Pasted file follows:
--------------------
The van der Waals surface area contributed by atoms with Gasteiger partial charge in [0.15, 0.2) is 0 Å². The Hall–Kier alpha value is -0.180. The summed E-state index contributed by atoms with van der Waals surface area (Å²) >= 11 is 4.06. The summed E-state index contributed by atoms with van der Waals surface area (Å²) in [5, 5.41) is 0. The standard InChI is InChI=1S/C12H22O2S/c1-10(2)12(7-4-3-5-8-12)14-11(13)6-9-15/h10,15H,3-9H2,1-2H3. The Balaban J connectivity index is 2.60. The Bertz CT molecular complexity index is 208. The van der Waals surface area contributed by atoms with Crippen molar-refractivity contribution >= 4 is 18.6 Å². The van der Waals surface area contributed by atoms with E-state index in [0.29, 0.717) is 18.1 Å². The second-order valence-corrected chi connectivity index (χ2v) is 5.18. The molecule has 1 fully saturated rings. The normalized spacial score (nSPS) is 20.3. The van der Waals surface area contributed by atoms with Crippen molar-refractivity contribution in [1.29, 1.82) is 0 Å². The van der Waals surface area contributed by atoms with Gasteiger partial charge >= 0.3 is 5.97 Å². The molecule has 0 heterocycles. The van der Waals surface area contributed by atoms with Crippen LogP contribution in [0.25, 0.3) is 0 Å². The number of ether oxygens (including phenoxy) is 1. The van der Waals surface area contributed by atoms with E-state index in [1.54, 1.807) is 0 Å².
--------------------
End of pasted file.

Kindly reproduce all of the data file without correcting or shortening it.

The van der Waals surface area contributed by atoms with Gasteiger partial charge in [0.15, 0.2) is 0 Å². The Hall–Kier alpha value is -0.180. The summed E-state index contributed by atoms with van der Waals surface area (Å²) >= 11 is 4.06. The summed E-state index contributed by atoms with van der Waals surface area (Å²) in [5, 5.41) is 0. The standard InChI is InChI=1S/C12H22O2S/c1-10(2)12(7-4-3-5-8-12)14-11(13)6-9-15/h10,15H,3-9H2,1-2H3. The Balaban J connectivity index is 2.60. The Bertz CT molecular complexity index is 208. The van der Waals surface area contributed by atoms with Crippen molar-refractivity contribution >= 4 is 18.6 Å². The van der Waals surface area contributed by atoms with E-state index in [0.29, 0.717) is 18.1 Å². The second-order valence-corrected chi connectivity index (χ2v) is 5.18. The molecule has 1 fully saturated rings. The normalized spacial score (nSPS) is 20.3. The van der Waals surface area contributed by atoms with Crippen molar-refractivity contribution in [1.29, 1.82) is 0 Å². The van der Waals surface area contributed by atoms with Gasteiger partial charge >= 0.3 is 5.97 Å². The molecule has 0 heterocycles. The van der Waals surface area contributed by atoms with Crippen LogP contribution in [0.25, 0.3) is 0 Å². The number of ether oxygens (including phenoxy) is 1. The van der Waals surface area contributed by atoms with E-state index in [1.54, 1.807) is 0 Å².